reviewed by Ken Klingenmeier

Theatre can be, and is, many things. It entertains, it tells us stories, it teaches, it enlightens, it uncovers truths and it reminds us of important lessons. Kenneth Jones’ significant play, Alabama Story, does all these things and Actors Theatre of Indiana has brought it to us here in central Indiana.

It is an engaging production, directed by Jane Unger. In it, we are shown the remarkable story, set in 1959 Montgomery, of Alabama State Librarian Emily Reed, a woman who stood up to the prevailing segregationist views of the time in the Deep South. Remarkably, the challenges she faced were brought on by a rather baffling reaction by a diehard politician, State Senator E.W. Higgins, over a children’s book – The Rabbits’ Wedding. The senator wanted the book to be banned in the state of Alabama.

The book, by Garth Williams, tells the sweet story of two rabbits, who because of their kind connection, decide to get married. There is a fine celebration, which includes many of the other forest creatures. The problem that Senator Higgins perceived was that one of the rabbits was white, while the other was black.

Cynthia Collins take the role of librarian Emily Reed in ATI’s “Alabama Story”

The show’s performers do great justice to the material, providing honest and compelling turns. Cynthia Collins plays the central role of Ms. Reed, showing a dedicated, albeit slightly quirky, library administrator whose main goal is to provide the best of books to the state’s libraries. Her librarian assistant, Thomas Franklin, is offered by Samuel Wick in a likewise idiosyncratic personification. These two actors take steady steps around their characters’ dilemma and are, to my senses, a kind of small ensemble – supportive, reliable, and moving in step with each other when facing the adversities that approach them. The one rare conflict between them is beautifully played, adding a layer of authenticity to the co-workers’ warm professional regard for each other.

Don Farrell’s Senator Higgins is bombastic, self-righteous, and disagreeably immovable on his imagined dangers of segregation. Farrell keeps the fire going in his man without becoming a caricature, welding together the sure offensiveness of his ideas and the savvy smoothness of his political ploys. Paul Tavianini handles multiple roles – including as the narrating author of the book in question.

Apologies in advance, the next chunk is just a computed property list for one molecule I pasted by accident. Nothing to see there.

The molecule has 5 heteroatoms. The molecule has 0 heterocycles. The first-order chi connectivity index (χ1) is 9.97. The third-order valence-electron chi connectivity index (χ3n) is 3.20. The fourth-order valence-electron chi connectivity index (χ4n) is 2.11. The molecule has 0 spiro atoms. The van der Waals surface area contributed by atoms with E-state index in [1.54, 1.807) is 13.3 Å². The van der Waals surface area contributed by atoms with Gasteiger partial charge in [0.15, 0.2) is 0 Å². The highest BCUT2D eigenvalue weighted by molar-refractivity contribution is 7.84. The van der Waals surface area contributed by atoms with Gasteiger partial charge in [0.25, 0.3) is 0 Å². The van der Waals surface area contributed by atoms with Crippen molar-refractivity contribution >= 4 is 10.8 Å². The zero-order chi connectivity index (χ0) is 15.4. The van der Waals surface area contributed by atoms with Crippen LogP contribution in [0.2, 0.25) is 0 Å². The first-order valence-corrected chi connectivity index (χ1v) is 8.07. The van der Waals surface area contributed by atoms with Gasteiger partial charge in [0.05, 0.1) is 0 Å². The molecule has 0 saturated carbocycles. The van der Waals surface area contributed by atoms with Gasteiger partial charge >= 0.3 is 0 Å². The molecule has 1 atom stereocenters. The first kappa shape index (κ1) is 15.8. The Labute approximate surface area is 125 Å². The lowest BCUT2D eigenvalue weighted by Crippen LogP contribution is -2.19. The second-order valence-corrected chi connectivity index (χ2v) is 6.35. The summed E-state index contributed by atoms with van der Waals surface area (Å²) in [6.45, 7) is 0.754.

from left – Cameron Stuart Bass (Joshua Moore), Maeghan Looney (Lily Whitfield) and Don Farrell (Senator E.W. Higgins)

An important secondary plot is written into the play – Lily Whitfield (Maeghan Looney) is in Montgomery to aid her ailing father. In a park near the hospital, she meets up with an old acquaintance from her childhood – Joshua Moore (Cameron Stuart Bass). Joshua is black, and around the same age as the well-to-do Mrs. Whitfield. His mother had worked in Mrs. Whitfield’s family home as a domestic, and the two children had been playmates for a time. The meeting brings back a memory of a fairly innocent but taboo moment when they shared a kiss at age 12. The fallout from that led to Joshua and his mother leaving.

Bass and Ms. Looney play out their reoccurring meetings in genuinely truthful terms. She is naively “southern belle flirtatious”, while he stays proper and cordial. Their dilemma – he remembers the significant occurrence (the trouble from which changed his life), while she has conveniently “forgotten” – symbolizes the barrier segregation brings to their lives.

Bottomline: This play uncovers a sorry time in America, but it celebrates the strength to overcome which was also present at that time. It is an important story, showing the attitudes, the conflicting ideas and ideals, the politics, the ignorance – though it is certainly not entirely humorless. I hope you will go see it, and take a young person along – it might just cause some interesting conversation.

Alabama Story continues at ATI’s Studio Theatre in the Center for the Performing Arts in Carmel through November 17th. You can get information about the schedule and tickets by calling 317.843.3800 or by logging on at .

  • photos by Ed Stewart